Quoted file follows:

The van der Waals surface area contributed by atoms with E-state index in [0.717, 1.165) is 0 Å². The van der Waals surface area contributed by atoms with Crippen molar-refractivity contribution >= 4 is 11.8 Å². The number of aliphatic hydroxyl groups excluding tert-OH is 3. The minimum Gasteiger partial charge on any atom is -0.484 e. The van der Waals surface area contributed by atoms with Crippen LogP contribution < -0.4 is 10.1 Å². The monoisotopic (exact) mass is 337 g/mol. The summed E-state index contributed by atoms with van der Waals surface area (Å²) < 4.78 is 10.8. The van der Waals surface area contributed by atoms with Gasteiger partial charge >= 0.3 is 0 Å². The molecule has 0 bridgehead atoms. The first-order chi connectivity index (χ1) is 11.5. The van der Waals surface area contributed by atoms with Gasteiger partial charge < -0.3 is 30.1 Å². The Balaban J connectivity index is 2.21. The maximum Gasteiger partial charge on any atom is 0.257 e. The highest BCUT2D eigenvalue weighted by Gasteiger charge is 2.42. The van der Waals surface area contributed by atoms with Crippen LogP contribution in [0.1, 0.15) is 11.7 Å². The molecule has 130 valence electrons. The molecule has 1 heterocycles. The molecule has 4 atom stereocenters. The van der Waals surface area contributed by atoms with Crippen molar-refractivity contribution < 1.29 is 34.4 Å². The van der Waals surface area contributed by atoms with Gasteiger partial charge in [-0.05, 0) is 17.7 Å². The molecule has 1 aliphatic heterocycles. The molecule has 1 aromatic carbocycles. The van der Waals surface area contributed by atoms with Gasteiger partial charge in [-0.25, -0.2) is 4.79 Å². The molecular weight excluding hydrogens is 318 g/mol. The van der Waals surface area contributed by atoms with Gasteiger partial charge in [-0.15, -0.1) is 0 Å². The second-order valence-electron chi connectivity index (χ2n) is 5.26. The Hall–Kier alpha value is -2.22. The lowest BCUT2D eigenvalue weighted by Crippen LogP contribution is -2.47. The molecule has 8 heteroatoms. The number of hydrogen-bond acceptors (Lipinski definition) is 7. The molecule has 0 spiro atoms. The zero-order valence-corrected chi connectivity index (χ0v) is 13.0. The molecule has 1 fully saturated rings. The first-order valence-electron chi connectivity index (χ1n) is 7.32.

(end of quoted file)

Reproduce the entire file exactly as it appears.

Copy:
The van der Waals surface area contributed by atoms with E-state index in [0.717, 1.165) is 0 Å². The van der Waals surface area contributed by atoms with Crippen molar-refractivity contribution >= 4 is 11.8 Å². The number of aliphatic hydroxyl groups excluding tert-OH is 3. The minimum Gasteiger partial charge on any atom is -0.484 e. The van der Waals surface area contributed by atoms with Crippen LogP contribution < -0.4 is 10.1 Å². The monoisotopic (exact) mass is 337 g/mol. The summed E-state index contributed by atoms with van der Waals surface area (Å²) < 4.78 is 10.8. The van der Waals surface area contributed by atoms with Gasteiger partial charge >= 0.3 is 0 Å². The molecule has 0 bridgehead atoms. The first-order chi connectivity index (χ1) is 11.5. The van der Waals surface area contributed by atoms with Gasteiger partial charge < -0.3 is 30.1 Å². The Balaban J connectivity index is 2.21. The maximum Gasteiger partial charge on any atom is 0.257 e. The highest BCUT2D eigenvalue weighted by Gasteiger charge is 2.42. The van der Waals surface area contributed by atoms with Crippen LogP contribution in [0.1, 0.15) is 11.7 Å². The molecule has 130 valence electrons. The molecule has 1 heterocycles. The molecule has 4 atom stereocenters. The van der Waals surface area contributed by atoms with Crippen molar-refractivity contribution < 1.29 is 34.4 Å². The van der Waals surface area contributed by atoms with Gasteiger partial charge in [-0.05, 0) is 17.7 Å². The molecule has 1 aliphatic heterocycles. The molecule has 1 aromatic carbocycles. The van der Waals surface area contributed by atoms with Gasteiger partial charge in [-0.25, -0.2) is 4.79 Å². The molecular weight excluding hydrogens is 318 g/mol. The van der Waals surface area contributed by atoms with Gasteiger partial charge in [-0.15, -0.1) is 0 Å². The second-order valence-electron chi connectivity index (χ2n) is 5.26. The Hall–Kier alpha value is -2.22. The lowest BCUT2D eigenvalue weighted by Crippen LogP contribution is -2.47. The molecule has 8 heteroatoms. The number of hydrogen-bond acceptors (Lipinski definition) is 7. The molecule has 0 spiro atoms. The zero-order valence-corrected chi connectivity index (χ0v) is 13.0. The molecule has 1 fully saturated rings. The first-order valence-electron chi connectivity index (χ1n) is 7.32.